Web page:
“We’re all trying to reinvent ourselves,” she said, adding that she’d heard from a number of prominent folks in town who’d lost their jobs in radio, TV and newspapers. They were looking for work.
“I thought we may as well tie our rickety raft together to see if we could build a ship,” Peppers said.
“Arts Alive: Second Saturday” premieres at The Foundry, 10th and R streets, at 6:30 p.m. Tuesday. 3. The show will then air as part of the “Arts Alive” program, a collection of stories within KVIE’s ViewFinder series. It is set to air at 7 p.m. Nov. Wednesday and repeat at 4 p.m. Nov. 6 and 6 p.m. Nov. 8.
“Arts Alive” programs on KVIE are funded in part by the Sacramento Cultural Arts Program of the Sacramento Metropolitan Arts Commission with support from the city and county of Sacramento.
Peppers said she negotiated a price on the program, and MAG retained the rights to the show.
“They paid us not a high rate, but you know what, we got paid,” she said, declining to disclose the amount.
A number of MAG members worked on the project, including videographer Rusty Rogers and producer and host John Iander, a former longtime reporter for KOVR-TV Channel 13.
Sierra College Press debuts ejournal on Sierra Nevada region development
Sierra College has an academic press, unique among community colleges, that recently published an electronic journal, “Building of California,” which is the latest edition of “Snowy Range Reflections: A Journal of Sierra Nevada History and Biography.”
“Snowy Range Reflections” focuses on the history and biography of the 3,200-square-mile Sierra Community College District, while “Building California,” considers infrastructure development in the Sierra Nevada region. Sierra College history professor Dan DeFoe is executive editor of the eJournal, which publishes twice annually.
Sierra College Press is in its second year of publishing two eJournals twice a year, said Gary Noy, director of the Center for Sierra Nevada Studies and editor-and-chief of Sierra College Press.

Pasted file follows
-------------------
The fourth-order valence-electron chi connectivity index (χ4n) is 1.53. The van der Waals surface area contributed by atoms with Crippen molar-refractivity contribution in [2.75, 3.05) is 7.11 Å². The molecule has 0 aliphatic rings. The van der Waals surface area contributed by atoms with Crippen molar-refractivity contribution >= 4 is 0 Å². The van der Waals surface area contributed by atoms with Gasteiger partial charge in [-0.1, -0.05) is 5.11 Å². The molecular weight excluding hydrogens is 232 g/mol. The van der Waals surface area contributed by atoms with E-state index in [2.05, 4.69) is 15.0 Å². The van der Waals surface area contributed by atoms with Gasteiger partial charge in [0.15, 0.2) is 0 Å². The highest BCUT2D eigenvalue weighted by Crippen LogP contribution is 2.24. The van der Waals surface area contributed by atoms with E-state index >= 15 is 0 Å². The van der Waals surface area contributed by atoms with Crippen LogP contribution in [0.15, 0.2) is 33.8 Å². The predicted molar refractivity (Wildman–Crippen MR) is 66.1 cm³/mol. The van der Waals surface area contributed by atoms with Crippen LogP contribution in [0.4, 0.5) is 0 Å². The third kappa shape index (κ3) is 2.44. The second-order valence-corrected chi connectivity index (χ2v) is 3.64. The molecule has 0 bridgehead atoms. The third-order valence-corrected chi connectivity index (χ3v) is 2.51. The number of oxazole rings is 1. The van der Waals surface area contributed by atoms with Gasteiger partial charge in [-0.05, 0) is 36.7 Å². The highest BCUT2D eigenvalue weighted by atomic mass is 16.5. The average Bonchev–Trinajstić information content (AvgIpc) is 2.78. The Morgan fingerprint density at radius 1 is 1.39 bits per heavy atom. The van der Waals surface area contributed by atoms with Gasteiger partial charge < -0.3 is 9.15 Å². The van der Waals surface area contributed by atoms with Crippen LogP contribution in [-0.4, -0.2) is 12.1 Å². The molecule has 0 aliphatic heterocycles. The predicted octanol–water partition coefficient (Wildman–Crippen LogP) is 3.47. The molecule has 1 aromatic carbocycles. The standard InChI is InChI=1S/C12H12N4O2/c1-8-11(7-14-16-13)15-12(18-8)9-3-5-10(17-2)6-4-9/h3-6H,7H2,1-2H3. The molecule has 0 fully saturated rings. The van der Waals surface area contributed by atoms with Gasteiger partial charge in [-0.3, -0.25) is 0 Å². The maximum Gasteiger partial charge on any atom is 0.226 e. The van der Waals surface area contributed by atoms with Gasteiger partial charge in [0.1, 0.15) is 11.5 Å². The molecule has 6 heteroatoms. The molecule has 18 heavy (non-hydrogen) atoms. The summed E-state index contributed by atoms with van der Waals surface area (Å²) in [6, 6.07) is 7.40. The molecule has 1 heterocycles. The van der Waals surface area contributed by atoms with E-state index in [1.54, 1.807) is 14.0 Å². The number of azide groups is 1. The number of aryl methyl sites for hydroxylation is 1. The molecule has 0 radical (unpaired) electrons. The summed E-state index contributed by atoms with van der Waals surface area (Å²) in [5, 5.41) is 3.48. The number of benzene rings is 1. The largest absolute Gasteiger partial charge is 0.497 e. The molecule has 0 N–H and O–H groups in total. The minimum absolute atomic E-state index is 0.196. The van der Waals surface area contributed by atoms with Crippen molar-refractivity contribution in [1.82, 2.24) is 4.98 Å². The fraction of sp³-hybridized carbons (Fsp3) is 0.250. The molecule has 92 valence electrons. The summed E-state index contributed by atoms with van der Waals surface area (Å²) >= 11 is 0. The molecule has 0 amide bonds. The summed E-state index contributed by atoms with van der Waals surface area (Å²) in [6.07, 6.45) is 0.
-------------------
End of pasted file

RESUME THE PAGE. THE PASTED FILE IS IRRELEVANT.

Sierra College Press also publishes an eJournal on the Sierra College Natural History Museum.
Noy said Sierra College Press is unique among community colleges.
“As far as we know, this is the only academic press operated by a community college in the United States,” Noy said. “Surprisingly, there are only 31 university presses in the U.S.”
An academic press is the publishing arm of a college or university. It’s similar to a publishing house. University of California Press, for example, publishes books and journals for academic and general readers in all fields of inquiry.
Sierra College launched Sierra College Press in 2002 and efforts have been under way since 2004 to make it a “full-blown academic press.”
“We’ve really just started in the last few years to build this up,” Noy said. “We’re breaking ground. This is definitely unique among community colleges.”
‘Gold, Granite and Grit’
In other Sierra College media-related news, the college has completed its second television production, a 30-minute program entitled, “Tales of the Sierra Nevada: Gold, Granite and Grit,” which is set to air on KVIE in November.
The documentary, written and directed by DeFoe, premieres at 7 p.m. Nov. 11 on KVIE-TV (Channel 6) program, “ViewFinder.” Additional airings are scheduled Nov. 12 and 14.
Noy said the broadcasts are all volunteer efforts that not only educate the public, but help give the college’s brand a higher profile.